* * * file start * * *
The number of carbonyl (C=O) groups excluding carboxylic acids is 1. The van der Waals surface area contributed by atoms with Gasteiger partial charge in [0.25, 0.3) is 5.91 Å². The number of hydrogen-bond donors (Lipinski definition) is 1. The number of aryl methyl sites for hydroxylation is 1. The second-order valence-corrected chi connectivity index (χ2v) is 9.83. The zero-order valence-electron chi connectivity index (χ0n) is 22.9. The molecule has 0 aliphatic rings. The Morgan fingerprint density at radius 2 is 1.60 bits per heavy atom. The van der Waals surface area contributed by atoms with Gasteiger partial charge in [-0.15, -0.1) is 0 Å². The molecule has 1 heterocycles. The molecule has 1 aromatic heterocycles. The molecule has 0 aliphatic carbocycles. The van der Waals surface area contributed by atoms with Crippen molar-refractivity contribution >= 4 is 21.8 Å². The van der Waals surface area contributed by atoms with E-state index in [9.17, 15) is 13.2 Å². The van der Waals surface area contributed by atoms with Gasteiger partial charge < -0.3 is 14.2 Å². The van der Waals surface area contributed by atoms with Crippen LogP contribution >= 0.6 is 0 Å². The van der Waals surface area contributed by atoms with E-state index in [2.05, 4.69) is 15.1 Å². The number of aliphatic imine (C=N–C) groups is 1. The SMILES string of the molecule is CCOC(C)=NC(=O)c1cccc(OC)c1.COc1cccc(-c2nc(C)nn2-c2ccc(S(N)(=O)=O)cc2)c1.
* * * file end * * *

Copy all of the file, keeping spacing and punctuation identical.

The number of carbonyl (C=O) groups excluding carboxylic acids is 1. The van der Waals surface area contributed by atoms with Gasteiger partial charge in [0.25, 0.3) is 5.91 Å². The number of hydrogen-bond donors (Lipinski definition) is 1. The number of aryl methyl sites for hydroxylation is 1. The second-order valence-corrected chi connectivity index (χ2v) is 9.83. The zero-order valence-electron chi connectivity index (χ0n) is 22.9. The molecule has 0 aliphatic rings. The Morgan fingerprint density at radius 2 is 1.60 bits per heavy atom. The van der Waals surface area contributed by atoms with Gasteiger partial charge in [-0.15, -0.1) is 0 Å². The molecule has 1 heterocycles. The molecule has 1 aromatic heterocycles. The molecule has 0 aliphatic carbocycles. The van der Waals surface area contributed by atoms with Crippen molar-refractivity contribution >= 4 is 21.8 Å². The van der Waals surface area contributed by atoms with E-state index in [9.17, 15) is 13.2 Å². The van der Waals surface area contributed by atoms with Gasteiger partial charge < -0.3 is 14.2 Å². The van der Waals surface area contributed by atoms with Crippen LogP contribution >= 0.6 is 0 Å². The van der Waals surface area contributed by atoms with E-state index in [2.05, 4.69) is 15.1 Å². The number of aliphatic imine (C=N–C) groups is 1. The SMILES string of the molecule is CCOC(C)=NC(=O)c1cccc(OC)c1.COc1cccc(-c2nc(C)nn2-c2ccc(S(N)(=O)=O)cc2)c1.